gracious and i would say as we do in the readout, the president expressed to ms. sherrod that secretary vilsack had -- he believed been extremely sincere in his comments yesterday and his apologies and believed that he was also equally sincere about the work that he has leading at the department of agriculture to ensure that the department's activities are conducted without discrimination. >> yesterday during the briefing someone asked whether the administration would be putting forward sheryl cook so she could talk about what was said with ms. sherrod and you directed that question to the usda. now that the president has apologized to ms. sherrod, buy not put that foot forward? >> i point you over to the usda
on that. i don't know if you talked to usda.ç >> but she's a person who supposedly said that the white house -- >> if you want to talk to the secretary or the deputy secretary, call the department of agriculture. >> where is sheryl cook? >> i assume at the department of agriculture. >> so no plans that -- >> if you're interested in talking to the secretary, call the department of agriculture. >> is the president not allowing people to talk to her? >> again, contact the department of agriculture. >> this was supposed to be a week focusing on the economy, sort of an economy week, and this story has dominated the headlines. any frustration that the message was lost behind this? >> no. >> you said that the president would speak on this at some point, is there any progress on that. no. >> is he avoiding speaking on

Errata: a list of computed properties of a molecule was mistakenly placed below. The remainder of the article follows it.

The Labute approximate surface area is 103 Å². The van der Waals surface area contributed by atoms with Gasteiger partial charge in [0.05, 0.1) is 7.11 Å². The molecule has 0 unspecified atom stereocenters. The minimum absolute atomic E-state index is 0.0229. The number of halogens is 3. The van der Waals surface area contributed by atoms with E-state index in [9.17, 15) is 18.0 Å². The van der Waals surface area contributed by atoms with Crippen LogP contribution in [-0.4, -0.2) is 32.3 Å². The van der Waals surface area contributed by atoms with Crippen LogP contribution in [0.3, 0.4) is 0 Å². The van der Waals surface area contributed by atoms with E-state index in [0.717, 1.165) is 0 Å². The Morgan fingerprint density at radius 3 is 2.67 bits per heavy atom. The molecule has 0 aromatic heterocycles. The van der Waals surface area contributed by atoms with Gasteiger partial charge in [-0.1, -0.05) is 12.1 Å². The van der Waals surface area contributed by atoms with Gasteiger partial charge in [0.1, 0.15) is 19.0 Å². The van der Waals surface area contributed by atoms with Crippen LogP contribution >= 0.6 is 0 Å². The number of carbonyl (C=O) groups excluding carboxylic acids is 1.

this? somebody shouted a question earlier in the signing today about employment s that going to happen in a place with reporters in the room? >> i don't know how the bill will be signed. i know the president is anxious to sign it. we have unemployment benefits that you know, if you're -- if you have exhausted your state unemployment benefits at 26 weeks, despite the fact that normally through the recovery act, we extended benefits through the 99th week, people, 2.5 million people have lost their benefits. >> will he sign it with just photographers so he won't have to answer questions? >> -- you said that obliterated other news for about a week. is that why the president is coming out and talking about this publicly? he wants to avoid this kind of media firestorm so we can keep this focused on other issues.